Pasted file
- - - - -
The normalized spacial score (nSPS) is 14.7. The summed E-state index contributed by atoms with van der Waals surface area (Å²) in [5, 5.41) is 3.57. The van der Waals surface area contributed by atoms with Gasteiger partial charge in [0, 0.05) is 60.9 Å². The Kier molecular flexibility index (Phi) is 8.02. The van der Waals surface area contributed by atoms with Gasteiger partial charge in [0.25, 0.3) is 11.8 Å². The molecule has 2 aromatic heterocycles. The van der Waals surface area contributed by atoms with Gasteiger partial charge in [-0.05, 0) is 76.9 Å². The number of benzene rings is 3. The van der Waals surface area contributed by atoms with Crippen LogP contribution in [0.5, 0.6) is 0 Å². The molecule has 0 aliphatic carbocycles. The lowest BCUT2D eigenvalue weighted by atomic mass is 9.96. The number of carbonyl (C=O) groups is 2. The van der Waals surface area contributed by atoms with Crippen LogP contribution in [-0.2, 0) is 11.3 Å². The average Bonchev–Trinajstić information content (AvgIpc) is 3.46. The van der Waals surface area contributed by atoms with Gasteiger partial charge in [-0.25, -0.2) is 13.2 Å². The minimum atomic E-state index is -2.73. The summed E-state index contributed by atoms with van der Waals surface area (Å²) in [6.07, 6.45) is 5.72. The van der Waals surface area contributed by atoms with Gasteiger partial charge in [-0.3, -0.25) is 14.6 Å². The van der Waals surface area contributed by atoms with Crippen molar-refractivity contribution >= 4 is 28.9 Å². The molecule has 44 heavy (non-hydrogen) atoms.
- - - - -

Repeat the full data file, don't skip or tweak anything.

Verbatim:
The normalized spacial score (nSPS) is 14.7. The summed E-state index contributed by atoms with van der Waals surface area (Å²) in [5, 5.41) is 3.57. The van der Waals surface area contributed by atoms with Gasteiger partial charge in [0, 0.05) is 60.9 Å². The Kier molecular flexibility index (Phi) is 8.02. The van der Waals surface area contributed by atoms with Gasteiger partial charge in [0.25, 0.3) is 11.8 Å². The molecule has 2 aromatic heterocycles. The van der Waals surface area contributed by atoms with Gasteiger partial charge in [-0.05, 0) is 76.9 Å². The number of benzene rings is 3. The van der Waals surface area contributed by atoms with Crippen LogP contribution in [0.5, 0.6) is 0 Å². The molecule has 0 aliphatic carbocycles. The lowest BCUT2D eigenvalue weighted by atomic mass is 9.96. The number of carbonyl (C=O) groups is 2. The van der Waals surface area contributed by atoms with Crippen LogP contribution in [-0.2, 0) is 11.3 Å². The average Bonchev–Trinajstić information content (AvgIpc) is 3.46. The van der Waals surface area contributed by atoms with Gasteiger partial charge in [-0.25, -0.2) is 13.2 Å². The minimum atomic E-state index is -2.73. The summed E-state index contributed by atoms with van der Waals surface area (Å²) in [6.07, 6.45) is 5.72. The van der Waals surface area contributed by atoms with Gasteiger partial charge in [-0.3, -0.25) is 14.6 Å². The van der Waals surface area contributed by atoms with Crippen molar-refractivity contribution >= 4 is 28.9 Å². The molecule has 44 heavy (non-hydrogen) atoms.